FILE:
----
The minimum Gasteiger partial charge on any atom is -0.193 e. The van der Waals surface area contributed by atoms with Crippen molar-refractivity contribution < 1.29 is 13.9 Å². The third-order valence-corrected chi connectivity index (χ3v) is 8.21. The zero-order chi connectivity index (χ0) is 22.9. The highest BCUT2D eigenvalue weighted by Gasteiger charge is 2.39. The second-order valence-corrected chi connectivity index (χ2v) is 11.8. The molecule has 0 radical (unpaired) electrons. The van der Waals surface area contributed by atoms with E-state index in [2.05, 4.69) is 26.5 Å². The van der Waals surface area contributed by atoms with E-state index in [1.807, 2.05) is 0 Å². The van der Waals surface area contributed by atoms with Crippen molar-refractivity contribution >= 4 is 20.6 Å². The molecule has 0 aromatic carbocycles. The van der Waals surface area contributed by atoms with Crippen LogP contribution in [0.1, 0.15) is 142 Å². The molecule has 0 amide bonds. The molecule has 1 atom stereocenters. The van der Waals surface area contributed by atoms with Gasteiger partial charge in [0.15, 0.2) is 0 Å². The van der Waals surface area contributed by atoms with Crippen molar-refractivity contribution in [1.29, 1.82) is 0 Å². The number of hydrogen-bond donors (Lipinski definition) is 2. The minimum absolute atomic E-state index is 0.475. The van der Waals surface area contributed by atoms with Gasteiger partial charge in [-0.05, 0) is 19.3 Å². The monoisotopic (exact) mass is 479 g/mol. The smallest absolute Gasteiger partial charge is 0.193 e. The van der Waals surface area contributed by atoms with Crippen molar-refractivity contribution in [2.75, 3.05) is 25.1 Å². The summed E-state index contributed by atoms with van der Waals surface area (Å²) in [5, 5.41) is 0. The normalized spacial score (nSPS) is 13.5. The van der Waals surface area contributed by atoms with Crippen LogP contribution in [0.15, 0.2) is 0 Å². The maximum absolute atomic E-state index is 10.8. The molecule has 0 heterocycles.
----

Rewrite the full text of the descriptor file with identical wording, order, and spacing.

The minimum Gasteiger partial charge on any atom is -0.193 e. The van der Waals surface area contributed by atoms with Crippen molar-refractivity contribution < 1.29 is 13.9 Å². The third-order valence-corrected chi connectivity index (χ3v) is 8.21. The zero-order chi connectivity index (χ0) is 22.9. The highest BCUT2D eigenvalue weighted by Gasteiger charge is 2.39. The second-order valence-corrected chi connectivity index (χ2v) is 11.8. The molecule has 0 radical (unpaired) electrons. The van der Waals surface area contributed by atoms with E-state index in [2.05, 4.69) is 26.5 Å². The van der Waals surface area contributed by atoms with E-state index in [1.807, 2.05) is 0 Å². The van der Waals surface area contributed by atoms with Crippen molar-refractivity contribution >= 4 is 20.6 Å². The molecule has 0 aromatic carbocycles. The van der Waals surface area contributed by atoms with Crippen LogP contribution in [0.1, 0.15) is 142 Å². The molecule has 0 amide bonds. The molecule has 1 atom stereocenters. The van der Waals surface area contributed by atoms with Gasteiger partial charge in [0.15, 0.2) is 0 Å². The van der Waals surface area contributed by atoms with Crippen molar-refractivity contribution in [1.29, 1.82) is 0 Å². The number of hydrogen-bond donors (Lipinski definition) is 2. The minimum absolute atomic E-state index is 0.475. The van der Waals surface area contributed by atoms with Gasteiger partial charge in [-0.05, 0) is 19.3 Å². The monoisotopic (exact) mass is 479 g/mol. The smallest absolute Gasteiger partial charge is 0.193 e. The van der Waals surface area contributed by atoms with Crippen molar-refractivity contribution in [2.75, 3.05) is 25.1 Å². The summed E-state index contributed by atoms with van der Waals surface area (Å²) in [5, 5.41) is 0. The normalized spacial score (nSPS) is 13.5. The van der Waals surface area contributed by atoms with Crippen LogP contribution in [0.15, 0.2) is 0 Å². The maximum absolute atomic E-state index is 10.8. The molecule has 0 heterocycles.